By Scott Robertson
A few weeks ago, I wrote a piece for The Business Journal about the late, but better-late-than-never reaction by the Tennessee state government to the opioid crisis. In the weeks since, I’ve been working on a larger story about the problem, and one thing has struck me. Like most problems of magnitude great enough to warrant government action, it’s a problem so large and multi-faceted that government will struggle mightily to address it.
Consider these scenarios:
• A dentist prescribes 40 or 60 pills of an opioid-based pain medication to a patient. The dentist tells the patient what he has been trained to say: “If you feel it starting to hurt, take it before the pain gets bad.” The patient then begins taking the medicine at the first sign of discomfort, and ends up using the medication for a far longer period than is actually needed, thus developing a debilitating dependency.
• The same dentist prescribes the same 40 to 60 pills to another patient. The patient takes only four to six pills, because that’s what he or she actually needs to treat the pain. The rest of the pills sit on the shelf, where they are eventually discovered by another family member, who, using them without proper medical supervision, develops an addiction.
• A drug dealer who does business with clients in East St. Louis and Baltimore decides to expand his trade to the region. His most profitable product is heroin laced with fentanyl. In one year’s time, the rate of death by overdose in the region increases by more than 40 percent.
• A group of teenagers experimenting with opioids taken from a family medicine cabinet sits panic-stricken as a friend overdoses, becomes unresponsive and stops breathing. They do not call 9-1-1 because they are unaware of ‘Good Samaritan’ laws that will keep them safe from being arrested for being in a room with illegal drug activity if they are making a good-faith effort to save someone’s life in an overdose situation.
• A law is proposed to limit the dispensation of opioids to a very small number of pills in any given prescription. The intent is to limit the number of “left-overs” in medicine cabinets. However, the increased cost of multiple visits to constantly re-up the small-dose prescriptions makes the cost for legitimate longer-term pain patients, such as cancer patients, much more expensive – for some, prohibitively so.
• A team of first responders is called to the residence of an elderly woman living alone. She has apparently forgotten whether she took her pills, doubled up on her prescription, and is overdosing. She passes away. During her funeral, her home is burglarized by addicts or resellers who know she kept an ample supply of opioids in her home.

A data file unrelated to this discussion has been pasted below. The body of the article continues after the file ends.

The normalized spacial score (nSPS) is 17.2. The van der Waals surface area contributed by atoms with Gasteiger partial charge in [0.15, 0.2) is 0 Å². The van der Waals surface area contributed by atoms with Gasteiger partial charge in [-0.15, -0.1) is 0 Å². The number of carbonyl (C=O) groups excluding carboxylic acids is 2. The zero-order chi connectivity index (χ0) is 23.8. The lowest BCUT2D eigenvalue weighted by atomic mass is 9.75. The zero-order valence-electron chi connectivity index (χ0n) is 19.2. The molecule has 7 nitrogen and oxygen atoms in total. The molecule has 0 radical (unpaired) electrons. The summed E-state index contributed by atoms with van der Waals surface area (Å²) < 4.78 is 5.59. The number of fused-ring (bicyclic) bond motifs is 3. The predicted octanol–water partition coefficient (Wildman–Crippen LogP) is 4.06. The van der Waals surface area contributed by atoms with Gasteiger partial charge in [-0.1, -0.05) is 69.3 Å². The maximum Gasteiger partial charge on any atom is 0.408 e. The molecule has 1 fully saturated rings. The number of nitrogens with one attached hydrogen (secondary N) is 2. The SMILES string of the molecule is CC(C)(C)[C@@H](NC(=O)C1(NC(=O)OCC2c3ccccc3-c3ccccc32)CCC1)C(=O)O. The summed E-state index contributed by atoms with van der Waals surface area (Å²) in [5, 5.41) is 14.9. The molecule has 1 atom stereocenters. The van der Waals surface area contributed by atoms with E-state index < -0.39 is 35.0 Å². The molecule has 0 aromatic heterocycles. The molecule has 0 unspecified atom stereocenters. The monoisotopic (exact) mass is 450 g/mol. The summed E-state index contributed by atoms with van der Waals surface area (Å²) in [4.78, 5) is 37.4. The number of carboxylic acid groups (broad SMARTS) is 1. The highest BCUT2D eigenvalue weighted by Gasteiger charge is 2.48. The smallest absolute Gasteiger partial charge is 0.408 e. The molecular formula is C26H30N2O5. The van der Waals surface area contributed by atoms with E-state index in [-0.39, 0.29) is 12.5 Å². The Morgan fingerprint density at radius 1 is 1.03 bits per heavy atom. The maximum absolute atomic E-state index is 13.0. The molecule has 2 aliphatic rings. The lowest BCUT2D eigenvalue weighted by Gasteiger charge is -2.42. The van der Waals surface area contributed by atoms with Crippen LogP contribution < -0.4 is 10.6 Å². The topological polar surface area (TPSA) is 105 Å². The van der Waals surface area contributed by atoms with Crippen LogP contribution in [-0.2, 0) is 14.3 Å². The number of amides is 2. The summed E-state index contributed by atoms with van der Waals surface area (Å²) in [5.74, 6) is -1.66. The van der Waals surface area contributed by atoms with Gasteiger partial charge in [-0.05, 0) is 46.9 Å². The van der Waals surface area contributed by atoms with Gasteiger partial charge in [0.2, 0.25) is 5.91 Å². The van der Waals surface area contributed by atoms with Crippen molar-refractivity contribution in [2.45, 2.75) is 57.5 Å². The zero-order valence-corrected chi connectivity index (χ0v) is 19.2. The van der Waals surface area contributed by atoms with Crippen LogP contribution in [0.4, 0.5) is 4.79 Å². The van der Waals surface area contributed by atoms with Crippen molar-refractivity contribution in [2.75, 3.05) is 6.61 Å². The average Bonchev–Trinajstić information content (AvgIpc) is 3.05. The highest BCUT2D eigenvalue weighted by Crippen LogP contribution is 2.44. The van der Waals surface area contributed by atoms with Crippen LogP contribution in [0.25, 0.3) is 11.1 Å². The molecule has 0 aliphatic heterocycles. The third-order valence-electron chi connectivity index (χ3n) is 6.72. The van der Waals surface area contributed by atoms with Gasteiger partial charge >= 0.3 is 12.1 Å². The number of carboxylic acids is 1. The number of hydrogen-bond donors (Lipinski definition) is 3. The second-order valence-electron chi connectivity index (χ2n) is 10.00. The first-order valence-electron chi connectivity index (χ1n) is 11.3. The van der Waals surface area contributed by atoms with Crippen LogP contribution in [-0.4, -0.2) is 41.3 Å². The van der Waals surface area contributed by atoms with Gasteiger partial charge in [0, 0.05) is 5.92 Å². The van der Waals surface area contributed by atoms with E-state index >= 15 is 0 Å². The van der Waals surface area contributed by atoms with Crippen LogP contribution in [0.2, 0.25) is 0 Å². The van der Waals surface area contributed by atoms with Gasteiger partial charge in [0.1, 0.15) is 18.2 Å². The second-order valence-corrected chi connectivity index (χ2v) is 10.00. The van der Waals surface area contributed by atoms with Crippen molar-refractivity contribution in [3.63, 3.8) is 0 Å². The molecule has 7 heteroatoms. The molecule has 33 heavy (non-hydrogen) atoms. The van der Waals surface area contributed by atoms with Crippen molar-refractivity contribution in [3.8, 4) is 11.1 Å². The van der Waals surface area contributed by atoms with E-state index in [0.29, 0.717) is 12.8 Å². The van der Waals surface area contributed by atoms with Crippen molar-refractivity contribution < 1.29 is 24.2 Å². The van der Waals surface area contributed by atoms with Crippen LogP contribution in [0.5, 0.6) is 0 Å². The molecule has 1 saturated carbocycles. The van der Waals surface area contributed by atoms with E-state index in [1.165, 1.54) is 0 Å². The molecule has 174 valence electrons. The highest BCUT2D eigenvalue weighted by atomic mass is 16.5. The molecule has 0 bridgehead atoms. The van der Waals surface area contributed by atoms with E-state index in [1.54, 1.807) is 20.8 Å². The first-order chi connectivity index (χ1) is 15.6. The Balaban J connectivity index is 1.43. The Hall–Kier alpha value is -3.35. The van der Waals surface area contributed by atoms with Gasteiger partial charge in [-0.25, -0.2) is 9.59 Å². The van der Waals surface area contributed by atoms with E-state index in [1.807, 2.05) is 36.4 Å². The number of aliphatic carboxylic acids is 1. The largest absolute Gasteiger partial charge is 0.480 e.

• That same team of first responders is called to a house where multiple overdoses have been reported in the past. Upon entering, they find an individual unresponsive on the floor. When they administer a dose of Narcan (naloxone) to combat the effects of the opioid, the individual returns to consciousness in a violently agitated state, as often happens. In the effort to subdue the individual and take him for further treatment, one of the first responders comes into direct contact with fentanyl and has to have a dose of Narcan administered to him as well.
• A drug store wants to do its part to help take left-over opioids off the street. It looks into working with local law enforcement to schedule a take-back day in which it will accept any number of pills from anyone, no questions asked. However, because of pre-existing regulations, the store finds out it must pay prohibitively large shipping and insurance costs in order to see that the drugs it takes in are disposed of legally.
• And finally, a woman who is pregnant becomes addicted to legally prescribed painkillers. She gives birth to a child who is born dependent on the drugs. Among that child’s first sensations are withdrawal symptoms.
We lump all these and more under one definition, the opioid crisis. Like all real problems, it is infinitely easier to say than to solve.
The good news is that every facet of this problem has a solution. The bad news is that our governments, on the national and regional levels, have a less-than-stellar record of solving our own problems of late. We voters tend to want every problem to have a simple solution. When it doesn’t, we regress to our own default positions, whether they be based on politics, our upbringing, or some other cultural factor. From that point on, anybody who doesn’t agree with us is wrong. And our elected officials follow our lead.
We can’t handle this problem that way. If you believe this is a law enforcement issue and not a family issue, you’re only half right. If you believe it’s a family issue and not an issue of commerce, you’re only half right. We need to be willing to deal with every facet on its own.
As I said at the outset, in beginning to address this complex issue, we are already too late for too many. One of the street names for fentanyl is “drop-dead.” We are long past our drop-dead date for choosing a new way of addressing this issue.